We’re still in the early days of e-commerce grocery, but the segment is growing rapidly, according to a panel at NAIOP’s CRE.Insights: The Last Mile in Seattle this week. While only about 2 percent of the roughly $800 billion market has shifted online, according to RBC Capital Markets and Bloomberg, a Unata survey of 1,000 U.S. consumers showed that 36 percent of shoppers say they plan to order groceries online in 2018. That’s up from 22 percent in 2017 – a growth rate of 64 percent.
With one out of 10 consumers shopping online regularly, there’s immense potential for e-grocery to grow and, in turn, demand for the space needed to house this unique service.
Mergers and acquisitions are helping break the barriers to entry. Walmart is partnering with Parcel and Deliv; Kroger works with Boxed; and Target works with Shipt. Grocery deliverer instacart is working with Albertsons, Costco, Wegmans and Aldi, among others.
The challenges for online grocers are obvious: shoppers traditionally like to touch and eye produce before buying, so trusting another to do the job is less appealing. Buyers want to be able to communicate with the “pickers” to express preferences, and grocers must balance inventories based on the demands of online orders with in-house shoppers.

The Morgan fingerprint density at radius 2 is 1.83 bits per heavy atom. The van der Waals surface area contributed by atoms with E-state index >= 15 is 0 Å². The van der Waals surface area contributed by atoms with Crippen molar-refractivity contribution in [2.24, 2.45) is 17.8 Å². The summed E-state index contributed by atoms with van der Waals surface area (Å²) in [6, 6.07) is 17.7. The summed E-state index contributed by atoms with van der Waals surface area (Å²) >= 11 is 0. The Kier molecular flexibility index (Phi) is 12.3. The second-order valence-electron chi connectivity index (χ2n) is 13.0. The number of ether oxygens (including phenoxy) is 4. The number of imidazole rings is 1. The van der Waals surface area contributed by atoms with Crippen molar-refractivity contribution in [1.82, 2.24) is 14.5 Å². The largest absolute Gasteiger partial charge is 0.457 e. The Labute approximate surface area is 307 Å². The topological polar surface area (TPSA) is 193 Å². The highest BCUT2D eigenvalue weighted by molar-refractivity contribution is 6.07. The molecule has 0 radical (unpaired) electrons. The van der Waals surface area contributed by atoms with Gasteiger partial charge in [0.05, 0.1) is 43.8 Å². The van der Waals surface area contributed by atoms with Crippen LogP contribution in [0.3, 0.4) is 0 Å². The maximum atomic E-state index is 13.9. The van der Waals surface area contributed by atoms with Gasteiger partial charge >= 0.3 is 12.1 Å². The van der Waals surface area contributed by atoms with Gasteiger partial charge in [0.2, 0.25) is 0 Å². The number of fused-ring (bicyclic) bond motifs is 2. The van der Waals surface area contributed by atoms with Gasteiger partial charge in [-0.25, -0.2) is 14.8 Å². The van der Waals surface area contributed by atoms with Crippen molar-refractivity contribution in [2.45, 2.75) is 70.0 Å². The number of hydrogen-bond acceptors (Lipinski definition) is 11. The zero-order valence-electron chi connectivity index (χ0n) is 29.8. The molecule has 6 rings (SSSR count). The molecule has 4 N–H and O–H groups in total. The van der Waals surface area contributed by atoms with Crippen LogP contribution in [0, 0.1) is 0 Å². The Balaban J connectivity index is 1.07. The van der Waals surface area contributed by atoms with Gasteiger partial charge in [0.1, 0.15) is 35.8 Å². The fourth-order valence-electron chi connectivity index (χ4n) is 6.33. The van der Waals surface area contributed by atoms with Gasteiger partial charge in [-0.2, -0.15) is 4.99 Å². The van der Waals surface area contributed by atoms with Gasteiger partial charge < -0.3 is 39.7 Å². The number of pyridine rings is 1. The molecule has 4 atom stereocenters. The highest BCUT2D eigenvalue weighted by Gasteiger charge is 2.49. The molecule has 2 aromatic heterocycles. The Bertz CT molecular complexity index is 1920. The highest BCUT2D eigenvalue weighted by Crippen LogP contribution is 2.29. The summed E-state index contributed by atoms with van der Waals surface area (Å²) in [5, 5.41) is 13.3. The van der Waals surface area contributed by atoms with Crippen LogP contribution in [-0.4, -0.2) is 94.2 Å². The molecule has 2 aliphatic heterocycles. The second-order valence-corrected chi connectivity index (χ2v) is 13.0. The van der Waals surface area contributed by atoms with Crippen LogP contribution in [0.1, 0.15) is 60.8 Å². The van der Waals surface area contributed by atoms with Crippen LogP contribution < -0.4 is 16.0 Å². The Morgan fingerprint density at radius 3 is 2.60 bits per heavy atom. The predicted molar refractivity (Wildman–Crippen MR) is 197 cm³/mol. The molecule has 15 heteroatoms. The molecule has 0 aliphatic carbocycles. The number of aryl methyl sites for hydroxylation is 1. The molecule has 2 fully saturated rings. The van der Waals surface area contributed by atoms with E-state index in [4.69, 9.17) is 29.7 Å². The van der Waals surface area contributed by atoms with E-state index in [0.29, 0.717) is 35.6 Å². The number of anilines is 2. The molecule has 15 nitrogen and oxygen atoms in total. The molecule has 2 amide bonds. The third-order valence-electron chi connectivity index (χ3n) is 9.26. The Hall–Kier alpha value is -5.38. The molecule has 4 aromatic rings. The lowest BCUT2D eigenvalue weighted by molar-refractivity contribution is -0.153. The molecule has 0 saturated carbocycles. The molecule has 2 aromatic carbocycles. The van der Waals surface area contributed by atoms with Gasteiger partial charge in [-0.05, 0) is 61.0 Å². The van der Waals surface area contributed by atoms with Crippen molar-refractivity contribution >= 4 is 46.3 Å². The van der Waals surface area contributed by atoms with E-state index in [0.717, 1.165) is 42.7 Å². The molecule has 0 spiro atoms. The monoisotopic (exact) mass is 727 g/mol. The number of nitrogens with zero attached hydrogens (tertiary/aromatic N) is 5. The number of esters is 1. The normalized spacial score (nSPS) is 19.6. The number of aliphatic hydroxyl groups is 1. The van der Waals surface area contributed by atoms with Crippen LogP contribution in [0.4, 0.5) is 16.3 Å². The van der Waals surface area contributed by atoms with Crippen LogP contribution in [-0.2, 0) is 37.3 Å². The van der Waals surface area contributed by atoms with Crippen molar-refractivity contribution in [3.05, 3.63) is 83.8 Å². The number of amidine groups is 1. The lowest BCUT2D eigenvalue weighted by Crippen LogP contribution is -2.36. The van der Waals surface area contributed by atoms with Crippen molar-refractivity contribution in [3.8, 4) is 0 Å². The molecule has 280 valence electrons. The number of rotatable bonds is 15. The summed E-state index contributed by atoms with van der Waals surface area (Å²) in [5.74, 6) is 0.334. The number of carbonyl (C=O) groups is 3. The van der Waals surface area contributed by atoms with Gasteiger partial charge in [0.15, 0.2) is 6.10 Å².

Case in point: Whole Foods’ order-to-shelf (OTS) was implemented across its stores early last year. This tightly controlled system was designed to streamline and track product purchases, displays, storage and sales. Under OTS, employees largely bypass stock rooms and carry products directly from delivery trucks to store shelves. It was meant to help Whole Foods cut costs, better manage inventory, reduce waste and clear out storage, but its strict procedures are leading to storewide stocking issues and, according to several employees, angry responses from customers are crushing morale.
Fulfillment and distribution requirements are essential in managing retailers’ e-grocery experience. Robotics is just one way fulfillment centers are becoming more efficient. CommonSense Robotics hopes to help by creating fulfillment centers that use robots to cut down on labor and costs. This could lead to faster, cheaper delivery for customers, and more options for grocery shopping.
Prologis says logistics is at the center of a seismic shift. The warehouse used just to be for storage, so being in a remote location was acceptable. Today that’s changed completely. Products go from international or domestic manufacturing facilities straight to regional distribution centers that are near-in to consumers. From there, they either go to brick and mortar stores or directly to consumers via the last mile. The theme: closer is better.
Kathryn Hamilton is Vice President for Marketing and Communications at NAIOP Corporate.